US Govt, ex-Deutsche Bank trader disagree over altered documents

Maria Nikolova

Gavin Campbell Black argues that the Government deleted entire portions of text from original documents without making it clear on the face of the document that any alteration was applied.

Gavin Campbell Black, a former derivative product trader at Deutsche Bank accused of conspiring to manipulate LIBOR, has clashed with the United States Government over evidence that he claims has been altered.

Earlier this month, the defense counsel for one of the former Deutsche Bank traders – Gavin Campbell Black, alerted the Court in connection with materials the Government had provided. These materials are largely comprised of notes of meetings between and among the Government, the FCA and Deutsche Bank.

It turns out that the Government has produced altered versions of at least some of the material, the defines says. It appears that the Government deleted entire portions of text from original documents without making it clear on the face of the document that any alteration was applied. Moreover, the Government has refused to identify which materials it “condensed” or even redacted.

That is why, the defendants request that the Court order the Government to provide a log identifying each document produced to which redactions or alterations have been applied. The defense also requests that the Government be ordered to produce original, unaltered copies of the altered or redacted documents so that it may evaluate the propriety of the Government’s alterations.

In its response, filed with the New York Southern District Court on Tuesday, March 27, 2018, the Government argues that the defendant is not entitled to the Government’s work product. The Government says it is its prerogative to choose how to provide the information.

Further, the Government explains that it took into account the large international investigation of Deutsche Bank—spanning several years and generating a correspondingly large amount (thousands of pages) of attorney and paralegal notes and other work product. That is why, the Government determined that crafting a bullet-point letter was not practical and would delay providing the information to defense. The Government thus isolated the relevant portions of its work product, sometimes by applying redactions and sometimes by condensing the work product, in an effort to provide the information to both Defendants in a timely fashion.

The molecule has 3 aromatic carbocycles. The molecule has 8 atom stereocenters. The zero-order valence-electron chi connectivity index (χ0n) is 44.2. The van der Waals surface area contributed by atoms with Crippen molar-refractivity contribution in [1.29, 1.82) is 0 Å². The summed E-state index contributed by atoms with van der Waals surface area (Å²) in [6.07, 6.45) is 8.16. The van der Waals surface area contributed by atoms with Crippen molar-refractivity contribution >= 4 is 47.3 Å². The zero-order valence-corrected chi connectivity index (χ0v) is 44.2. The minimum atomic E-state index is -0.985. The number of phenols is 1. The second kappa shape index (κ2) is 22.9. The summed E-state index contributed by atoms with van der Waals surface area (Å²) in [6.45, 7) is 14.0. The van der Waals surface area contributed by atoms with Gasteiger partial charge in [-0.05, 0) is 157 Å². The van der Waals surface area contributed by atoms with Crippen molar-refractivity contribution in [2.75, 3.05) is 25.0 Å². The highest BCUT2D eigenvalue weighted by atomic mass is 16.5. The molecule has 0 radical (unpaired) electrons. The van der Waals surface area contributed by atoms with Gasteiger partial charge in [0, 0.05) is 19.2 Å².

In the end, the Defendants received approximately 700 pages of meeting notes and other work product, which, although substantial, is a fraction of what was reviewed.

The Government insists that the Court should deny the defendants’ motion.

Gavin Campbell Black worked as Director on Deutsche Bank’s Money Market Derivatives and Pool Trading Desks in London from at least in or about February 1997 through at least early 2015. During that period, he traded derivative products that referenced USD LIBOR among other products. Because these trades were settled based on the published USD LIBOR rate, the profitability of Black’s trading positions depended on the direction in which USD LIBORs moved.

Matthew Connolly, the other defendant in the case, worked as the Director of Deutsche Bank’s Pool Trading Desk in New York from at least in or about January 2005 through in or about March 2008.

According to the Indictment, from at least 2005 through at least in or about 2011, Connolly and Black, the defendants, together with other traders, engaged in a scheme to obtain money and property by making false and fraudulent USD LIBOR submissions to the BBA for inclusion in the calculation of USD LIBOR representing that the rates submitted were an unbiased and honest estimate of the bank’s borrowing costs when in fact the submissions reflected rates that were designed to benefit their trading positions.

The scheme had an effect on one or more financial institutions, within the meaning of Title 18, United States Code, Sections 20 and 3293(2). The conduct of the conspirators caused financial institutions to be susceptible to substantial risk of loss and to suffer actual loss. Deutsche Bank conducted a substantial internal investigation, risked sustaining significant harm to its commercial and financial reputation, and agreed to pay approximately $625 million in penalties to the United States Department of Justice as a result of the conduct alleged in this Indictment, and DB Group Services UK Limited, one of its subsidiaries, agreed to pay an additional fine of approximately $150 million.

The case, captioned USA v. Connolly (1:16-cr-00370), continues at the New York Southern District Court.

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